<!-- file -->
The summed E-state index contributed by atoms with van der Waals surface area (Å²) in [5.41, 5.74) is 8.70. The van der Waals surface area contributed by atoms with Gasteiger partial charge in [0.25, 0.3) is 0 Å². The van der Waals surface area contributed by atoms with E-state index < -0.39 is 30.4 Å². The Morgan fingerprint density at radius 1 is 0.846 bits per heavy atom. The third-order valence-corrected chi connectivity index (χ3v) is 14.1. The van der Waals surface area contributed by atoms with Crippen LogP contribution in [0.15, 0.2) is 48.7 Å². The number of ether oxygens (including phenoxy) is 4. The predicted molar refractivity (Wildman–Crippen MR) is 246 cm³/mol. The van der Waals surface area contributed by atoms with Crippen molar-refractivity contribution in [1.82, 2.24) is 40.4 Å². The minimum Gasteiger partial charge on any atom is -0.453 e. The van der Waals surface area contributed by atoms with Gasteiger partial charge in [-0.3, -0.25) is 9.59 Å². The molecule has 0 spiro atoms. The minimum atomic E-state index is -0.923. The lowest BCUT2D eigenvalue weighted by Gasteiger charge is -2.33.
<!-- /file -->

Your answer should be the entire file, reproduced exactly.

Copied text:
The summed E-state index contributed by atoms with van der Waals surface area (Å²) in [5.41, 5.74) is 8.70. The van der Waals surface area contributed by atoms with Gasteiger partial charge in [0.25, 0.3) is 0 Å². The van der Waals surface area contributed by atoms with E-state index < -0.39 is 30.4 Å². The Morgan fingerprint density at radius 1 is 0.846 bits per heavy atom. The third-order valence-corrected chi connectivity index (χ3v) is 14.1. The van der Waals surface area contributed by atoms with Crippen LogP contribution in [0.15, 0.2) is 48.7 Å². The number of ether oxygens (including phenoxy) is 4. The predicted molar refractivity (Wildman–Crippen MR) is 246 cm³/mol. The van der Waals surface area contributed by atoms with Crippen molar-refractivity contribution in [1.82, 2.24) is 40.4 Å². The minimum Gasteiger partial charge on any atom is -0.453 e. The van der Waals surface area contributed by atoms with Gasteiger partial charge in [-0.3, -0.25) is 9.59 Å². The molecule has 0 spiro atoms. The minimum atomic E-state index is -0.923. The lowest BCUT2D eigenvalue weighted by Gasteiger charge is -2.33.